Mariner is a potential customer for switching from standard electrical hookup to solar. He believes it is one of the major constraints to the use of fossil fuels in the next decade and will be a cost saving strategy for typical home owners. Even Goldman Sachs thinks so:
Falling wind and solar costs are set to spur even greater investment in renewable technologies. Goldman Sachs Research’s Alberto Gandolfi forecasts that by 2023, renewables will be able to operate without government subsidies. From there, Gandolfi expects wind and solar deployment to accelerate, reaching $3 trillion over the next 20 years.
Picked up this apropos quote in the Atlantic Magazine:
“You are entitled to your own opinion,
but you are not entitled to your own facts.”
— Daniel Patrick Moynihan
And this one:
“We risk being the first people in history to have been
able to make their illusions so vivid, so persuasive,
so ‘realistic’ that they can live in them.”
— Daniel J. Boorstin, The Image: A Guide to
Pseudo-Events in America (1961)
The Colbert Report went on the air. In the first few minutes of the first episode, Stephen Colbert, playing his right-wing-populist commentator character, performed a feature called “The Word.” His first selection: truthiness. “Now, I’m sure some of the ‘word police,’ the ‘wordinistas’ over at Webster’s, are gonna say, ‘Hey, that’s not a word!’ Well, anybody who knows me knows that I’m no fan of dictionaries or reference books. They’re elitist. Constantly telling us what is or isn’t true. Or what did or didn’t happen. Who’s Britannica to tell me the Panama Canal was finished in 1914? If I wanna say it happened in 1941, that’s my right. I don’t trust books—they’re all fact, no heart … Face it, folks, we are a divided nation … divided between those who think with their head and those who know with their heart … Because that’s where the truth comes from, ladies and gentlemen—the gut.”
Kurt Andersen, the author of How America Lost its Mind, says it much better than mariner could:
…And if the ’60s amounted to a national nervous breakdown, we are probably mistaken to consider ourselves over it.
Each of us is on a spectrum somewhere between the poles of rational and irrational. We all have hunches we can’t prove and superstitions that make no sense. Some of my best friends are very religious, and others believe in dubious conspiracy theories. What’s problematic is going overboard—letting the subjective entirely override the objective; thinking and acting as if opinions and feelings are just as true as facts. The American experiment, the original embodiment of the great Enlightenment idea of intellectual freedom, whereby every individual is welcome to believe anything she wishes, has metastasized out of control.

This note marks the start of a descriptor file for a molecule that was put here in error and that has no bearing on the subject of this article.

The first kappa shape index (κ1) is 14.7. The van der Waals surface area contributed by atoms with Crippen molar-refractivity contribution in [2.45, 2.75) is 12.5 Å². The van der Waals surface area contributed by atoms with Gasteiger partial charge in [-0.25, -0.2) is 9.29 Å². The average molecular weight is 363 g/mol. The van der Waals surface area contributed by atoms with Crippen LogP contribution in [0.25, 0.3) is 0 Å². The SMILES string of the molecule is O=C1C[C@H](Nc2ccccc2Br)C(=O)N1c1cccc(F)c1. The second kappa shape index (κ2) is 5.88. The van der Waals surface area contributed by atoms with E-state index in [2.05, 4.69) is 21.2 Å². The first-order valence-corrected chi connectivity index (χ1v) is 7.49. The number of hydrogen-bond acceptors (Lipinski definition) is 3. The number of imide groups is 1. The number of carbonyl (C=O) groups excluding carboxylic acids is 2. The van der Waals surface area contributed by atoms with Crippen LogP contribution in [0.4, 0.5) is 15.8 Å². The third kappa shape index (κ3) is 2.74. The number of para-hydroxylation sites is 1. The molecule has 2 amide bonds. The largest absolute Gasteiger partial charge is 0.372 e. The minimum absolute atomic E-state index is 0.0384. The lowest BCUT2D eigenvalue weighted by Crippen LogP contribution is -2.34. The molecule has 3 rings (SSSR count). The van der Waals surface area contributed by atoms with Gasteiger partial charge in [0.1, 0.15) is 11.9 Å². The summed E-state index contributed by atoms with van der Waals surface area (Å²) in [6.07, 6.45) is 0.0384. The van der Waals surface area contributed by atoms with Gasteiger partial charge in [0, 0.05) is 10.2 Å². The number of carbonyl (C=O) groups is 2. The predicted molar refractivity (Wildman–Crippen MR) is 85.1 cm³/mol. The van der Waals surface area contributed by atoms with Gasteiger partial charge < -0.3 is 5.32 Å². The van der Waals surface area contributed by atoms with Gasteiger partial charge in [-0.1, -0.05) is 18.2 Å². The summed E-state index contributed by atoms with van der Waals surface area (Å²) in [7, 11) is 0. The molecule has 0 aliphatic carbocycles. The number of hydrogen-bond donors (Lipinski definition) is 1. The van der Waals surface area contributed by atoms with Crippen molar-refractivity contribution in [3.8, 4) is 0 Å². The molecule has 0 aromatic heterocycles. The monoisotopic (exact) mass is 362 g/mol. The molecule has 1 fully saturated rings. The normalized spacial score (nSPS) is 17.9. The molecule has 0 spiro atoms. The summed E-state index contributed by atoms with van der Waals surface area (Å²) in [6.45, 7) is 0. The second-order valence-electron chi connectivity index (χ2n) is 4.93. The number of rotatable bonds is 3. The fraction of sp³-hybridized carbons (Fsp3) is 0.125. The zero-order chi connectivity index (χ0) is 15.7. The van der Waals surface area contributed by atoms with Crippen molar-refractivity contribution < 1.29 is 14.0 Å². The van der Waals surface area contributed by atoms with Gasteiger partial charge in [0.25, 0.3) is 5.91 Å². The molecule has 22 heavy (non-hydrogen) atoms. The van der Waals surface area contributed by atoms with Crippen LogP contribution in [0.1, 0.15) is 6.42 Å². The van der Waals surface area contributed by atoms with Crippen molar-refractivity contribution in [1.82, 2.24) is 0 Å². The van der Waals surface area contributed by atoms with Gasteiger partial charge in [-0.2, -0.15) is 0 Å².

From the start, our ultra-individualism was attached to epic dreams, sometimes epic fantasies—every American one of God’s chosen people building a custom-made utopia, all of us free to reinvent ourselves by imagination and will. In America nowadays, those more exciting parts of the Enlightenment idea have swamped the sober, rational, empirical parts. Little by little for centuries, then more and more and faster and faster during the past half century, we Americans have given ourselves over to all kinds of magical thinking, anything-goes relativism, and belief in fanciful explanation—small and large fantasies that console or thrill or terrify us. And most of us haven’t realized how far-reaching our strange new normal has become.
And this was all true before we became familiar with the terms post-factual and post-truth, before we elected a president with an astoundingly open mind about conspiracy theories, what’s true and what’s false, the nature of reality.
We have passed through the looking glass and down the rabbit hole. America has mutated into Fantasyland.
Back to ‘reality’, On Monday, the President took time away from the lush fairways and greens at Trump National Golf Club, in Bedminster, New Jersey, to tweet insults at Senator Richard Blumenthal, the Connecticut Democrat who had the temerity to suggest that Robert Mueller, the special counsel, should be allowed to continue and complete his investigation. On Tuesday afternoon, Trump again interrupted his break, this time to attend a briefing in the Bedminster clubhouse about the nation’s opioid crisis. He took the opportunity to threaten a devastating nuclear strike on North Korea.
Is this our future?